I'm going to be taking a 6-month 'career break' shortly, and planned to use the time to a lot of photography - do what I didn't have enough time to do whilst I was working. One thing I'm looking at is taking and submitting photographs to stock libraries, but I'm completely in the dark about this area.
Has anyone in apug gone through a similar experience and can give some advice? In particular;
- photograph subject matter
- size of portfolio needed
- sources of information
- library sites
- expected rates
- is there a market for b&w?
- general experience of it all
I shoot mostly 6x7 transparency (when I'm not doing b&w). I guess I need a decent neg scanner, or do libraries these days expect (god forbid) digitally captured images.
Please PM me if you like.
At the beginning of my career I worked for a stock house. It's extremely difficult to make a living at stock. We took 50% of all sales. Frankly, it was 50% of not much. (Although, we were strongly editorial, and less commercial- probably more money on the commercial side) If you can fill your own stock requests, you'll make more per sale. We represented a number of National Geographic photographers who were always on the road, so they didn't have time to fill stock requests. It's been years since I was in this business, but I expect that with all the amount of 'clip art' out there, it has changed dramatically. I'm sure it's become very digitized.
I would start your research with Corbis in Seattle. See what they look for in portfolios. They seem to represent everybody, now!
Good Morning, Snapper,
For a period of time in the eighties and nineties, I shot stock for a small agency in St. Louis. I was teaching full time, but, of course, had some free time available during the summers and weekends. Given my time constraints, I had moderate success with the stock shooting, but I certainly never came close to earning a living at it. Some of the sales I had were, I'm sure, because I shot mostly 4 x 5 (a little 6 x 7); I'm confident that some things which sold did so almost entirely because of the format. As time went on, I realized that the time and effort involved, combined with a full teaching load, made it impractical to continue. On many a perfect shooting day, I'd be looking out the classroom window, but the following weekend would end up being rainy or stomy--discouraging to a view camera shooter. In addition, the small agency I worked with tended to have a somewhat limited local market and faced increasing competition from large agencies and on-line photo collections available either free or at low cost. It's generally conceded that being successful in stock photography requires a hugh body of work and a constant up-dating of existing photos. Some stock shooters do well with a specialization, such as scientific photography or aerial photography, but it's usually a tough business for most. I had some fun with it and made enough to add some good equipment, but that's about it.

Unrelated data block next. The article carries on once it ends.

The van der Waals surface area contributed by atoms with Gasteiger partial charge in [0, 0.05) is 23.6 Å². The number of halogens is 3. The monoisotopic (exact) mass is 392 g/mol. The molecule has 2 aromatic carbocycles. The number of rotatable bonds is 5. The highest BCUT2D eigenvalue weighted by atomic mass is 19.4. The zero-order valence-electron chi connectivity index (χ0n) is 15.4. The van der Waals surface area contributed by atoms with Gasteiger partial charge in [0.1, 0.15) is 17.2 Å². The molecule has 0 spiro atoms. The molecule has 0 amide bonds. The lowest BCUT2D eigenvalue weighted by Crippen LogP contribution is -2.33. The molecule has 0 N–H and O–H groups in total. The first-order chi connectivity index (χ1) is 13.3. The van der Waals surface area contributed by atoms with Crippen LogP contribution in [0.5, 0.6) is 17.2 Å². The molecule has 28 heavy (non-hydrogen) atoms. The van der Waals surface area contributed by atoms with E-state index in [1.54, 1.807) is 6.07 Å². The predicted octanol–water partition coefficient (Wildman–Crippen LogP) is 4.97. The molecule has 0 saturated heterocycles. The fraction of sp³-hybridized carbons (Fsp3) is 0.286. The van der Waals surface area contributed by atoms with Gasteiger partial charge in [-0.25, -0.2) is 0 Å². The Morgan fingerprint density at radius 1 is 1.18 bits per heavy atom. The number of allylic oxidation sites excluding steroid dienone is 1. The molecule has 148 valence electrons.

I have found that it is easier to represent my own work than have it represented by others. Let me explain. I am a third generation photographer, and I have what adds up to 80 years worth of well archived photography. When the internet was first coming around in the early 90's, I sought to write my own stock photo site, and it worked. Now, I never competed with the likes of the big photo houses, but the real goal was met. I occupied myself during my non-assignment down time doing photo related tasks that I enjoyed. I have spent thousands of hours scanning, keywording, and editing photos for over ten years now. I have only given away commissions along the way once, for a short while, when I was being represented by an agency. Though I was happy with the commissions that I got from that venue, I wanted to do it on my own, and I did. I myself have paid people along the way to do keywording and site building for my own project. I have found a great deal of happiness doing it, and recommend it to anybody who has the spare time and devotion to do it.
One set of tools that I recommend comes from: Ktools.net. This software is the platform that I built my most recent stock photo site on, and it is very powerful. I am able to manage mulitple photographers, bulk list photographs, and track sales, all in one place. I never would have been able to build such a robust package on my own, and, frankly, this is the software that I had been wanting for years. WR
Have you seen a copy of the annual publication "Photographer's Market" (2005 edition has ISBN 1-58297-277-X)? It's full of info on who wants what and in what form.
PS: As you are in England, well worth joining the Bureau of Freelance Photographers and becoming aware of BAPLA (easy to find on the web).
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